You have /5 articles left.
Sign up for a free account or log in.

In a recent essay in Forbes, David Rosowsky, the vice president of research at Kansas State University and a leading commentator on higher ed leadership, finance and innovation, describes a recently released McKinsey report that purports to explain how the United States could graduate an additional 10 million degree holders over the next 20 years.

Entitled “Pipeline or Pipe Dream,” the essay details the McKinsey vision:

  • Close the 45-percentage-point gap between the lower- and higher-performing colleges and universities “through creative support structures, greater schedule flexibility and degree pathways, and tailored instructional modalities.”
  • Direct students toward the 64 percent of postsecondary programs that have a positive return on investment.
  • Enhance “affordability through cost efficiencies and new financing mechanisms.”

The cost?  $1.2 trillion.  

The McKinsey plan strikes me as a pipe dream, fanciful, utterly unrealistic and lacking in a well-defined plan of action. But the goal—to bring the proportion of Americans with a postsecondary credential to the level of South Korea, a startling 69.8 percent of 25- to 34-year-olds—is one that a democratic society should aspire to. American higher ed should extend its promise to millions more people.

My knee-jerk response to reading the McKinsey report is this:

  • Where is that $1.2 trillion going to come from given other competing societal needs?
  • Why do the authors of the McKinsey report think that low-performing institutions can raise graduation rates 1 percent every year without degrading quality, rigor and standards?
  • Isn’t this proposal essentially a bailout for underperforming institutions, many of which are located in areas suffering from demographic decline?
  • Doesn’t the report conflate very different outputs? After all, nondegree credentials, associate degrees and a bachelor’s degrees have very different payoffs, which in turn vary widely by institution, major and geographical location and local job markets.

As Rosowsky points out, the report’s projected cost savings are illusory unless these institutions are going to cut, cut, cut—eliminating underenrolled liberal arts programs, trimming services and relying even more heavily on adjuncts.

Prescriptions for improvement and innovation are legion. Some make a lot of sense. In an important forthcoming book, James Shulman of the American Council of Learned Societies and the mastermind behind ARTSTOR shows how cross-institutional collaboration and shared services can bend the cost curve, improve outcomes and make higher education more equitable.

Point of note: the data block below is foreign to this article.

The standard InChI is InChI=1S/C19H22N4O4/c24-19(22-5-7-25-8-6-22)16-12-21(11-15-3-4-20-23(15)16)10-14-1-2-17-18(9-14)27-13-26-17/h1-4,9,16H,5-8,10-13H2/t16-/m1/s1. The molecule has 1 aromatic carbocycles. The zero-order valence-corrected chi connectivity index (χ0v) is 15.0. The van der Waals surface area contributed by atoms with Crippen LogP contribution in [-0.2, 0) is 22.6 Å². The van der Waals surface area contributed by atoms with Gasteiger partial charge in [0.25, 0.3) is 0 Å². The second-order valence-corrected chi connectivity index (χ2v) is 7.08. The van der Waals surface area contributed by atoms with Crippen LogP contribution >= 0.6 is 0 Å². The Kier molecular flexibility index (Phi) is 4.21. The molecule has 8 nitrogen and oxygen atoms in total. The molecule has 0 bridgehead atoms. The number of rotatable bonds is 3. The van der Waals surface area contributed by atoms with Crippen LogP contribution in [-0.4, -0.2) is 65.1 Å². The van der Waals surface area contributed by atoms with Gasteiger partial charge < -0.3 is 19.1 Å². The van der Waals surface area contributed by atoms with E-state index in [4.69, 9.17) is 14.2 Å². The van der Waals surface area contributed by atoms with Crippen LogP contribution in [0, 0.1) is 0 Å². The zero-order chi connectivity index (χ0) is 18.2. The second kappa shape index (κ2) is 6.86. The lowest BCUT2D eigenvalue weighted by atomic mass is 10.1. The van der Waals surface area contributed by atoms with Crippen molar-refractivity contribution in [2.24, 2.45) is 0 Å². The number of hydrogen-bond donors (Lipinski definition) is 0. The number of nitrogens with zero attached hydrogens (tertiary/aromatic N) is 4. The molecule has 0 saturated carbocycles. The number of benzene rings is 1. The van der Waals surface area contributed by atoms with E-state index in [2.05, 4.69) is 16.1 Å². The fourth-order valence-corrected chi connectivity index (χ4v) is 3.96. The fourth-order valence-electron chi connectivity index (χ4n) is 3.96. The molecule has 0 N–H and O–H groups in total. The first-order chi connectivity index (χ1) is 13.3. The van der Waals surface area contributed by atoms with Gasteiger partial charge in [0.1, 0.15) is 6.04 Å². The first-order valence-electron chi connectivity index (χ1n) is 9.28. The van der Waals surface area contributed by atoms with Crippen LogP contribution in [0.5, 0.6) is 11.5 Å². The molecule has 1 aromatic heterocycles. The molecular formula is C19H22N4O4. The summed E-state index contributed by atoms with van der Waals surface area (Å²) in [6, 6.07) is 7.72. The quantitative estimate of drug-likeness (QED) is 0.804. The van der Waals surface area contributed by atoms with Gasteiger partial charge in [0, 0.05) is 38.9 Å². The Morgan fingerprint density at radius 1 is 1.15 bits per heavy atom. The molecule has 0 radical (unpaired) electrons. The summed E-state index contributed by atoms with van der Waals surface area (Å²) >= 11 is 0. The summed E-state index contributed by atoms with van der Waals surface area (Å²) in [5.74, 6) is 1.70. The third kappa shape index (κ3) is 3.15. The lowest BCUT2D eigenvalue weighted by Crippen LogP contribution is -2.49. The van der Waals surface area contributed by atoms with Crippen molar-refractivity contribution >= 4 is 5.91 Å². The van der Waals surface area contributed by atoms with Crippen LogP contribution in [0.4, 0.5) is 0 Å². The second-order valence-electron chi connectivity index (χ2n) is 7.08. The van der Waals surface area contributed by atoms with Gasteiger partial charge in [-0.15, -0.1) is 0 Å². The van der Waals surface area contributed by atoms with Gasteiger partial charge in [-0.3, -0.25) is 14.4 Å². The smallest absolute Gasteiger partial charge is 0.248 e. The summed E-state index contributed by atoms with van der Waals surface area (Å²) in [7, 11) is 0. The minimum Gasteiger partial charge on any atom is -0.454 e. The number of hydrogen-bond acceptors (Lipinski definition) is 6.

Unfortunately, many proposals for change are little more than wishful thinking—castles in the air and pies in the sky—and their authors lack Shulman’s depth and breadth of real-world experience.

I don’t know whether higher education institutions, with foundation support, can create scalable, replicable nonprofit data analytics infrastructure or a next-generation student information system or high-quality interactive courseware or implement mechanisms for cross-campus course sharing.  

But I have seen CUNY’s DegreeWorks and Transfer Explorer—state-of-the-art tools that allow students to track their academic progress and see whether a course that they take will satisfy gen ed, major and other degree requirements—and I can attest to their effectiveness. I can only hope that the U.S. Education Department will scale these tools nationwide.

Higher education needs more straight talk. I try to keep a close watch on higher ed trends, and here’s what I see:

  • Rapidly expanding enrollment in early-college/dual-degree programs as a way to accelerate time to degree and reduce the costs of a college education.
  • Financially incentivizing students to begin their college career at a community college.
  • Offering more asynchronous online classes and more compressed intersession and summer courses to allow time-stressed students to acquire more course credits.
  • Increasing reliance on undergraduate assistants and course graders and the elimination of breakout sessions to expand enrollment while containing instructional costs.
  • Expanding access to low-quality work-based learning—internships with very limited mentoring.
  • Growing reliance on expensive, low-quality instructional courseware unaccompanied by substantive interaction with a faculty member.

Let’s call these developments what they are: the purposeful degradation of higher education. Don’t fall for the scam. Much of the talk of personalized learning, lifelong learning and competency-based learning obfuscates the innovators’ true agenda: to cut costs by making higher education essentially a matter of credentialing, not of learning.